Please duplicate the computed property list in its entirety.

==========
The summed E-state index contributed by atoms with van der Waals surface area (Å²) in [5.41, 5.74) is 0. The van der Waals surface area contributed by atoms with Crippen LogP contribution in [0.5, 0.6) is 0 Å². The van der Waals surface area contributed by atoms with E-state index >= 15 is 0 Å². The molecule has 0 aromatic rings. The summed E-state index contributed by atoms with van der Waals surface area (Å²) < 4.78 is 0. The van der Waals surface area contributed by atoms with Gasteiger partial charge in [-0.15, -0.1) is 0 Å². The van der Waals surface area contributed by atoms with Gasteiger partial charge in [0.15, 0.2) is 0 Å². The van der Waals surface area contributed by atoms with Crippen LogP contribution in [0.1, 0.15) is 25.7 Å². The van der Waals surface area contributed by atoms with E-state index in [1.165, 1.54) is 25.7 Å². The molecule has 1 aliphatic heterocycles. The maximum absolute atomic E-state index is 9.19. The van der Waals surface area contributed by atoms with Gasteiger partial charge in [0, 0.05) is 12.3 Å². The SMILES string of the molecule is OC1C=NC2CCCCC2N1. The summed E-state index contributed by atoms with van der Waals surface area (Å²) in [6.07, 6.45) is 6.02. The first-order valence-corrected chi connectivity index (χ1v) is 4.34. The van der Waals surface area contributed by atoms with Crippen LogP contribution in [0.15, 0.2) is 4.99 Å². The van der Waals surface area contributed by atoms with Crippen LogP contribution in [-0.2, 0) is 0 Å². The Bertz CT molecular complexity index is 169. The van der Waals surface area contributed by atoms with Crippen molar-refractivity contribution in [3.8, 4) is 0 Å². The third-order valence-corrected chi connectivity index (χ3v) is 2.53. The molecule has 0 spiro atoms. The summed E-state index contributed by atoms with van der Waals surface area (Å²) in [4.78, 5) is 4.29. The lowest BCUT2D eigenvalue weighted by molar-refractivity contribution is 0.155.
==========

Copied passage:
The summed E-state index contributed by atoms with van der Waals surface area (Å²) in [5.41, 5.74) is 0. The van der Waals surface area contributed by atoms with Crippen LogP contribution in [0.5, 0.6) is 0 Å². The van der Waals surface area contributed by atoms with E-state index >= 15 is 0 Å². The molecule has 0 aromatic rings. The summed E-state index contributed by atoms with van der Waals surface area (Å²) < 4.78 is 0. The van der Waals surface area contributed by atoms with Gasteiger partial charge in [-0.15, -0.1) is 0 Å². The van der Waals surface area contributed by atoms with Gasteiger partial charge in [0.15, 0.2) is 0 Å². The van der Waals surface area contributed by atoms with Crippen LogP contribution in [0.1, 0.15) is 25.7 Å². The van der Waals surface area contributed by atoms with E-state index in [1.165, 1.54) is 25.7 Å². The molecule has 1 aliphatic heterocycles. The maximum absolute atomic E-state index is 9.19. The van der Waals surface area contributed by atoms with Gasteiger partial charge in [0, 0.05) is 12.3 Å². The SMILES string of the molecule is OC1C=NC2CCCCC2N1. The summed E-state index contributed by atoms with van der Waals surface area (Å²) in [6.07, 6.45) is 6.02. The first-order valence-corrected chi connectivity index (χ1v) is 4.34. The van der Waals surface area contributed by atoms with Crippen LogP contribution in [0.15, 0.2) is 4.99 Å². The van der Waals surface area contributed by atoms with Crippen LogP contribution in [-0.2, 0) is 0 Å². The Bertz CT molecular complexity index is 169. The van der Waals surface area contributed by atoms with Crippen molar-refractivity contribution in [3.8, 4) is 0 Å². The third-order valence-corrected chi connectivity index (χ3v) is 2.53. The molecule has 0 spiro atoms. The summed E-state index contributed by atoms with van der Waals surface area (Å²) in [4.78, 5) is 4.29. The lowest BCUT2D eigenvalue weighted by molar-refractivity contribution is 0.155.